Blackman turned around, unflustered, and planted a crescent kick flush on Bradshaw’s jaw, knocking him clean out. Blackman just picked up his bag and walked on.

Bob Holly goes into more detail about this in the passage below.

Bob Holly on the Most Dangerous Man on the Planet

In his highly recommended autobiography, The Hardcore Truth, Bob Holly shared some great stories on his friend, Steve Blackman.

“JBL liked to f***k with people. One time, he pulled up beside me at a stoplight, and I knew something was up.

“At the next stoplight, I was looking at a map when John pulled up behind me and rammed my car right through the stoplight into the middle of the intersection. Cars were speeding through, but John kept on pushing. I took off pretty quickly.

“Steve Blackman was in the car with me, and he was pissed. I thought it was funny but wanted to get back at Bradshaw so, after he got ahead of us, I did 95 down the highway and hit his back bumper. After that, John stopped f***ing with me because he knew I’d retaliate.

“Steve did not like that sort of thing at all, but we were good traveling partners. We had the same schedule — wake up early, eat, work out, and go to the show.

“We didn’t like staying in expensive hotels. It’s very important to be on the same page regarding where you want to eat and stay when you’re traveling partners.

I traveled with Sid, Billy Gunn, Scotty 2 Hotty, Kane . . . all great guys. But Steve was the most fun to f*** with. He could never stay mad at me. I can run faster than him anyway, and he can’t kill what he can’t catch.

“As I said before, Steve Blackman is probably the most dangerous man on the planet. If you piss him off, you might end up going missing. Somehow, though, I got away with it.

“When we rode together, I would drive and scare him on purpose. One time, we were heading to Chicago late at night in pouring rain.

“As we were crossing the Illinois state line, we came up on three semi-trucks. It was hard to see because of the spray, but I was fixing to pass them anyway.

“Steve looked at me, and there was definitely fear in his eyes. He asked, ‘How can you see when I can’t see?’ I told him, ‘I can see fine on this side.’

“The closer I got to the semis, the more worked up he got. It was a four-lane highway, and I sped right between two of those trucks. Steve was scared to death.

“After we got past them, he said, ‘I couldn’t see a d*** thing.’ Then I told him I couldn’t either. He was hot — I just laughed at him and said, ‘What, are you going to hit me? I’ll wreck the car, and we’ll both die right here.’

“Steve got really mad at some other people, though.

“At Kansas City airport, Steve and I were waiting around when Bradshaw came over. It was an early morning flight, and John was still drunk from the night before.

“He started patting Steve’s a**. Steve said, ‘John, I don’t play that s***it, knock it off.’

“John patted him again. And again. Steve was getting brutally pissed. He told him, ‘John, next time you do that, I’m going to knock your f***ing teeth out.’

“So, of course, John did it again. Steve whipped around and backhanded Bradshaw, popping him with jabs in the face. John started swinging and missing, and his head was snapping back with each of Steve’s jabs.

“Steve stepped back, planning to kick Bradshaw’s knees out, but he got his leg caught in a bag handle. Al Snow and I grabbed Steve, Ron Simmons grabbed John, and we pulled them apart.

“John was walking back and forth like a bandy rooster, looking to fight. Before we left, Steve told him, ‘I’m going to f***ng kill you.’ He meant it too.

“We got our car and got on the road. Ken Shamrock was riding with us. Me, Blackman, and Shamrock. That’s a dangerous car, and I’m the warm one — a teddy bear compared to the other two.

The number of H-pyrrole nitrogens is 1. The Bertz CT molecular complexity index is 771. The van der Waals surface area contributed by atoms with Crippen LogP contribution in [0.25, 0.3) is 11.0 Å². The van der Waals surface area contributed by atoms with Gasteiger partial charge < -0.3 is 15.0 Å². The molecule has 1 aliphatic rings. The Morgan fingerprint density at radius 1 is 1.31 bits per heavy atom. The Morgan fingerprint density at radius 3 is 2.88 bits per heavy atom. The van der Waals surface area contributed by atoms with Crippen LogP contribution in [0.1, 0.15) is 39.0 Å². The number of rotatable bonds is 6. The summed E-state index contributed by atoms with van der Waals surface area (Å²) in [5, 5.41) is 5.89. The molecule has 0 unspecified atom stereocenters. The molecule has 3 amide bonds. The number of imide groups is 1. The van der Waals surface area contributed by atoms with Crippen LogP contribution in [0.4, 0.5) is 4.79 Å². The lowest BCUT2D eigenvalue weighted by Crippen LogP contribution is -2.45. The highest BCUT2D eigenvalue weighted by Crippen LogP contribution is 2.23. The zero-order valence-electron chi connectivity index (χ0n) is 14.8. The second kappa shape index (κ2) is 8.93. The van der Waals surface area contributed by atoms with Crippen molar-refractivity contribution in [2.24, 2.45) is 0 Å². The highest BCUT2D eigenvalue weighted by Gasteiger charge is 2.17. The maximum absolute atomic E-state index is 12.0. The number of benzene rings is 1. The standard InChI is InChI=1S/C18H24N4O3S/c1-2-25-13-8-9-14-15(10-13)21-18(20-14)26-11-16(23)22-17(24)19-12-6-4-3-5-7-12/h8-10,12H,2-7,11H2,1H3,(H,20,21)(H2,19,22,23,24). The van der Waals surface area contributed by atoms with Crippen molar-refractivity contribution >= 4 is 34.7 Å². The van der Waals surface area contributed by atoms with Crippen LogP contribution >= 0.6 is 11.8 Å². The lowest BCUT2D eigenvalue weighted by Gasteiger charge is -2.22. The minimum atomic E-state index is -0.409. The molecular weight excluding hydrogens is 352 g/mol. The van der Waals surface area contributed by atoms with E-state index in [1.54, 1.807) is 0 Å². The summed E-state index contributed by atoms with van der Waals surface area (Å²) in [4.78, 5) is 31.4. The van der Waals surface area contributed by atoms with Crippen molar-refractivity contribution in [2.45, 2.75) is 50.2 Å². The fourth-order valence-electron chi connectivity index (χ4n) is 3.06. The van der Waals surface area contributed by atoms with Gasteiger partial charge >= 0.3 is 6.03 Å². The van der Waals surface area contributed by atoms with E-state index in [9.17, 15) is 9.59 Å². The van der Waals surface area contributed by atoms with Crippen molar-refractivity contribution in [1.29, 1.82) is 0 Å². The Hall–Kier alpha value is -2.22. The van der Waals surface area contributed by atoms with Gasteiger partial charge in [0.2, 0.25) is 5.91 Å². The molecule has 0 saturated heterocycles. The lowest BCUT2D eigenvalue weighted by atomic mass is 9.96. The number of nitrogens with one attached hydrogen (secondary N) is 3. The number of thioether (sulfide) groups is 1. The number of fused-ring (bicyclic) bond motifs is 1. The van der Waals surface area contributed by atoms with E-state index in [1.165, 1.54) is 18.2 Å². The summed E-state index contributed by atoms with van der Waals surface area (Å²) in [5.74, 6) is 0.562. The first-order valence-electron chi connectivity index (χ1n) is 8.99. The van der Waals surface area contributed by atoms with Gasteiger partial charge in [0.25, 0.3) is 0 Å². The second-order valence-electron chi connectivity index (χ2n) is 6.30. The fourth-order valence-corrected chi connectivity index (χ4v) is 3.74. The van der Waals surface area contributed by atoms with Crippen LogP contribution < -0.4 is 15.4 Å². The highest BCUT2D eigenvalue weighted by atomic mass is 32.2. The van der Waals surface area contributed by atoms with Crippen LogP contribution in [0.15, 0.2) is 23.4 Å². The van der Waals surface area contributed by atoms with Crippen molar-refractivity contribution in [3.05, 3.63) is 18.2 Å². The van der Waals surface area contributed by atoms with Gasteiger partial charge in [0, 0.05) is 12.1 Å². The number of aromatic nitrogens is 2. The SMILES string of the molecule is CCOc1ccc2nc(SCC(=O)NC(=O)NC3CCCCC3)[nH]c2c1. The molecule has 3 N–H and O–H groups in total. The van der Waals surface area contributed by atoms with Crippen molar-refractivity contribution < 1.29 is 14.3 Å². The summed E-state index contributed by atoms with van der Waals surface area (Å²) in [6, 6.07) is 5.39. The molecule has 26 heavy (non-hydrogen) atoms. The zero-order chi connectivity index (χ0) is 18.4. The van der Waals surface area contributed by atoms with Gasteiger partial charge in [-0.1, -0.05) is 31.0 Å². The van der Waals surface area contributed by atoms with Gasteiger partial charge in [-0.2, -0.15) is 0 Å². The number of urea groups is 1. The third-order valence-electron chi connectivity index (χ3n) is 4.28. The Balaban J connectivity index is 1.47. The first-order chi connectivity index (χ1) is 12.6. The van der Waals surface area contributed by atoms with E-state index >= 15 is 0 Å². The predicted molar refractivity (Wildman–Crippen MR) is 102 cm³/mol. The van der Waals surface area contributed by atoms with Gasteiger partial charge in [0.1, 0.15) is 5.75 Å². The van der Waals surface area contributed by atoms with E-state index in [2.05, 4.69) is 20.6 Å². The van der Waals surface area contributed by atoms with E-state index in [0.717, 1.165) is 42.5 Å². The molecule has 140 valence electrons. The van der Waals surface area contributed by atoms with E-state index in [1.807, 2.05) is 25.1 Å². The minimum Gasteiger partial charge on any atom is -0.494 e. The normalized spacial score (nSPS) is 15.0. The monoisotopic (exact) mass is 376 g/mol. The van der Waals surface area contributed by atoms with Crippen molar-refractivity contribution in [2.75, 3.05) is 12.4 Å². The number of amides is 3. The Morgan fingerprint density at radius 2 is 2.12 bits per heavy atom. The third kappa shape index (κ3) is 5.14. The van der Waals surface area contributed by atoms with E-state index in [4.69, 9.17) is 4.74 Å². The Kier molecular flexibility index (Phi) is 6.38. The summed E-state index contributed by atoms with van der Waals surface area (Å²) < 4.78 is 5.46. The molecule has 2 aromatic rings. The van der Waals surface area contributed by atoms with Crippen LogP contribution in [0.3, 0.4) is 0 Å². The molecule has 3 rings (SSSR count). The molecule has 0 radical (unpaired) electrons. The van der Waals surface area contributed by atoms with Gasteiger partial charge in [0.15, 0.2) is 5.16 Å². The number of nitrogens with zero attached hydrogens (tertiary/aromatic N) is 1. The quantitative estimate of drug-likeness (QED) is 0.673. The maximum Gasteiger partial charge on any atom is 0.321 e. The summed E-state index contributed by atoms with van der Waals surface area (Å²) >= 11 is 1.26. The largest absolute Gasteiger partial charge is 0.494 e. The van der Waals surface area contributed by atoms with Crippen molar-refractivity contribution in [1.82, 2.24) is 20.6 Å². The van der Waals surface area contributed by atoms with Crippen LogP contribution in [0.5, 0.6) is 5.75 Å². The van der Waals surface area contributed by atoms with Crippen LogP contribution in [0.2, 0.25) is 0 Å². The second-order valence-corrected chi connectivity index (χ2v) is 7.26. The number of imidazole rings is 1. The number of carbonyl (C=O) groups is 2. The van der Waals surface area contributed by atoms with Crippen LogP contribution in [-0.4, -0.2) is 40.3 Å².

“That whole journey, Shamrock was poking and prodding Steve, telling him that Bradshaw was going to beat his a**. Steve wasn’t saying a word. And who did we see when we checked in to the hotel? Bradshaw and Ron were right there.

“The boys don’t always stay at the same hotels, so it was a complete coincidence and not a good one for John. He came over to apologize, and Steve said, ‘No apologies, I’m going to finish you later,’ then walked off.

“We found him in the gym, still boiling mad. Once we were in the arena and had sat down in catering, John walked in. Everybody went silent as Steve stood up.

“He said, ‘If you’ve got something to say to me, you say it now, or I’m going to finish you in front of everybody.’

“Bradshaw walked over, apologized, and said, ‘I shouldn’t have f***ed with you,’ and shook his hand. That was the end of it. Steve sat down and said, ‘Bob, if it weren’t for that bag, John would be in intensive care right now.’

“Trust me, I believe it. If anybody can put Bradshaw in the hospital with one kick, it’s Steve Blackman.”

What is Steve Blackman Up To Today?

After being sidelined with neck injuries, Steve Blackman sat out the rest of his contract with WWE and left the company in October 2002.

He has made only a few wrestling appearances since, most notably on the Raw 15th Anniversary Special on December 10, 2007, where he took part in a battle royal and was eliminated by Flash Funk.

In 2003, Blackman opened a self-defense school in Harrisburg, Pennsylvania, called BlackmanMMA, where he taught jujitsu and wrestling. He is now a bail bondsman in central Pennsylvania.

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JP Zarka founded Pro Wrestling Stories in 2015 and is the creative force behind the website as editor-in-chief. From 2018-19, he was the podcast host and producer for The Genius Cast with Lanny Poffo, brother of WWE legend Macho Man Randy Savage. His diverse career includes work as an elementary school teacher, assistant principal, and musician, notably as a singer-songwriter with the London-based band Sterling Avenue. Zarka has appeared on TV programs like “Autopsy: The Last Hours of” on Reelz (U.S.) and Channel 5 (U.K.) and has contributed research for programming on ITV and BBC.